WFTV in Orlando reported that the probe was reopened in 2013, with little progress. Six years later, in 2019, Paquette’s murder became the focus of the Orange County Sheriff’s Office’s new cold case unit.

Savelli was re-examining the case when the idea of genetic genealogy entered his mind.

The method, which uses a known DNA profile to reverse engineer a family tree for the unknown suspect, became a popular new investigative tool in 2018 after California authorities used it to identify Joseph James DeAngelo Jr. as the notorious Golden State Killer.

“I was just thinking, if someone was stabbed 73 times, there has got to be additional DNA that was not the victim’s,” Savelli said.

There was.

Watch footage from the Orange County Sheriff’s Office below. Editor’s note: The video contains graphic images.

Detectives in 1996 had found numerous droplets of blood beyond what was found on and around Paquette’s body. According to court records, the blood pattern was consistent with the killer injuring himself during the violent attack and then walking around the store as his wounds bled.

Samples from the front door key cylinder, the push bar on the door, a lottery machine behind the counter and the handle of a beverage freezer were submitted to the Florida Department of Law Enforcement for testing in 1996. The blood did not belong to Paquette but to a single unknown man.

More than 23 years later, the FDLE turned to Othram, which used advanced DNA technology to retest the sample from the beverage freezer handle. The company used its Forensic-Grade Genome Sequencing to build a genealogical profile, according to a news release.

“Upon successful generation of the profile, Othram returned the profile to FDLE, where FDLE investigators used forensic genetic genealogy to narrow in on possible suspects,” the release said.

Detectives uploaded the data into GEDMatch and Family Tree, two public ancestry databases. The family tree they subsequently built indicated that the blood sample came from someone with genetic ties to both Kenneth Stough Sr. and his wife.

That led authorities to the couple’s three children: Kenneth Stough Jr. and his two older brothers, Savelli said.

“I was able to determine that Kenneth Robert Stough Jr. lived in close proximity to Terrence Paquette in February of 1996,” Savelli wrote in the arrest affidavit.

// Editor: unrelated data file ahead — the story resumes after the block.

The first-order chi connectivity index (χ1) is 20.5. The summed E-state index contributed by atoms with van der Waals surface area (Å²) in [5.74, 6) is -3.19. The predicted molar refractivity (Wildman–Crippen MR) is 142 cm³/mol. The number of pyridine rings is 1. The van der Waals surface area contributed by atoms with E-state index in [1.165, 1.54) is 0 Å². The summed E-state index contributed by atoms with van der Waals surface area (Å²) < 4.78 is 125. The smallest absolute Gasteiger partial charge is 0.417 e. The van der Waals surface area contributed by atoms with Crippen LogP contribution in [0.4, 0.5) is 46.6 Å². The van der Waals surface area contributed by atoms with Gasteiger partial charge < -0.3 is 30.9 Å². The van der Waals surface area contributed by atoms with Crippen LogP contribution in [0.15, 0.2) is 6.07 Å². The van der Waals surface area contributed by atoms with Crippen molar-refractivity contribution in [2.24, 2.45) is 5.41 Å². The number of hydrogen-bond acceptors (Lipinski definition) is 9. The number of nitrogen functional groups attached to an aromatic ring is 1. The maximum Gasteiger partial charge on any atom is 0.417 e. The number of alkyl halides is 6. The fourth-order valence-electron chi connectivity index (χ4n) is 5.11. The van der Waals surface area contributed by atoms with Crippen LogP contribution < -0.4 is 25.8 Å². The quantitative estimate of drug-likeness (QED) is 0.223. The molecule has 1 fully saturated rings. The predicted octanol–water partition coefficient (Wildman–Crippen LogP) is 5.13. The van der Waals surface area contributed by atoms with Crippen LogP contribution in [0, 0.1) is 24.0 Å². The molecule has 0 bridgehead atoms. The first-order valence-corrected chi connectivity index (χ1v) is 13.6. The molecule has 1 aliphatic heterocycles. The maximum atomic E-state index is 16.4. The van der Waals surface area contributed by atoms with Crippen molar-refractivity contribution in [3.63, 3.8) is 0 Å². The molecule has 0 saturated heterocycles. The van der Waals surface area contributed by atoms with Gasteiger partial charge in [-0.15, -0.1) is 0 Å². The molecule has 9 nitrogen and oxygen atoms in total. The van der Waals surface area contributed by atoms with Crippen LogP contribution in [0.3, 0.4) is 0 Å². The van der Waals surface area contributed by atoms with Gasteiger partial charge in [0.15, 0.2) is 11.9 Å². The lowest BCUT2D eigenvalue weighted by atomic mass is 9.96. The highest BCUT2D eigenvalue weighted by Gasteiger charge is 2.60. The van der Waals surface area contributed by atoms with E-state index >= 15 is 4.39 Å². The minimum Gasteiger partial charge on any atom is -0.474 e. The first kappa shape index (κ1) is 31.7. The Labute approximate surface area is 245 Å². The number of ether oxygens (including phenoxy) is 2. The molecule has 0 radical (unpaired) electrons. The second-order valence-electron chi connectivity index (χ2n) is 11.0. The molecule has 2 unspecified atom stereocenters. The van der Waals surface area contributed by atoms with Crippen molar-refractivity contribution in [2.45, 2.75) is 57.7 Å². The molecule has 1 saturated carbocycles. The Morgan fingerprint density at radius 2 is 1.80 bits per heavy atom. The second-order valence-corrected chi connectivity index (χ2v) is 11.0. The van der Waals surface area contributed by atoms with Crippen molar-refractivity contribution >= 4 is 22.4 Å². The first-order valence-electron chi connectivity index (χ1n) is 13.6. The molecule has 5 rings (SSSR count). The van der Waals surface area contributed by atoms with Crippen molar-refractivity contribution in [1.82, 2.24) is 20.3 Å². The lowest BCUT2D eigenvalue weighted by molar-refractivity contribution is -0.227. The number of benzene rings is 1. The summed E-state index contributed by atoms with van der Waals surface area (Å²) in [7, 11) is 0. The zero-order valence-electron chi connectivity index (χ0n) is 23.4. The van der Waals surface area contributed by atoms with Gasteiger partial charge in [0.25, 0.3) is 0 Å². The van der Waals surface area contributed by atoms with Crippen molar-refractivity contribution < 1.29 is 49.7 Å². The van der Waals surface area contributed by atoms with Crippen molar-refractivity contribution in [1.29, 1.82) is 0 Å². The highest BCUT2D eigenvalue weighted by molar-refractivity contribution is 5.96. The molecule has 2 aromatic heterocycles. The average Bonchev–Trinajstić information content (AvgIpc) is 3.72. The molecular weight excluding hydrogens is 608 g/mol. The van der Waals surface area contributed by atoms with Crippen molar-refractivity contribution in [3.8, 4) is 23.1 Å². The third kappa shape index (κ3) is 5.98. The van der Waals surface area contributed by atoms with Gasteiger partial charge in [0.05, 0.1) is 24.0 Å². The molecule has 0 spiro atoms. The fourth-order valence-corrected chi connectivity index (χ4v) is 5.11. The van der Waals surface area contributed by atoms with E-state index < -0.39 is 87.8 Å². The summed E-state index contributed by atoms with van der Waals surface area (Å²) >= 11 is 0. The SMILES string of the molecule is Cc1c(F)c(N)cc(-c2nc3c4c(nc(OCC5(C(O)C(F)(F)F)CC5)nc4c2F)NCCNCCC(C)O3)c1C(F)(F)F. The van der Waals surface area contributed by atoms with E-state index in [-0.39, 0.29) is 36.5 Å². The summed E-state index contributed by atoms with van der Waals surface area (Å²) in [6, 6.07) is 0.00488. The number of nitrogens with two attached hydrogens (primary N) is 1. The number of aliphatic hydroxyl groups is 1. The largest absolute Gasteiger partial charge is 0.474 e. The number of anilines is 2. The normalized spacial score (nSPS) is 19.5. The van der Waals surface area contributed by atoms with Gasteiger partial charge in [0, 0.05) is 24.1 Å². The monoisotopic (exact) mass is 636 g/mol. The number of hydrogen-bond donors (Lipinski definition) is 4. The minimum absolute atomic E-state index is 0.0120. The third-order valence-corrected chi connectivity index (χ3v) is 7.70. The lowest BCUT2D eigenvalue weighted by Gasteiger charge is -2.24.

Read the arrest affidavit below.

The men’s apartments were across the street from one another, and both complexes were less than a mile from the store.

Investigators also learned that Stough, then 28, had previously worked at Lil’ Champ.

Armed with circumstantial evidence, authorities were able to get a warrant in August to put Stough under surveillance, including surreptitiously placing a GPS device on his Chevy Equinox.

Savelli was following Stough the afternoon of Sept. 14 when he spotted him dumping a gray trash bag into a public dumpster outside a CITGO convenience store. After Stough drove away, the detective immediately secured the dumpster and removed the bag.

Inside were several Budweiser beer cans. Crime scene workers at the Orange County Sheriff’s Office swabbed the beer cans for DNA and submitted the samples to the FDLE’s lab for analysis.

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The DNA profile from one of the cans matched the person who left the blood on the beverage freezer door handle, the court documents allege.

When questioned, Stough admitted to having worked at the convenience store but did not admit to the crime, authorities said.

Orange County Sheriff John Mina said the Paquette case is a good example of why the department created a unit dedicated to unsolved cases, WFTV reported.

“Just because we don’t make an arrest in a case in a day or a few weeks or even a few months doesn’t mean we give up on our victims and their families,” Mina said.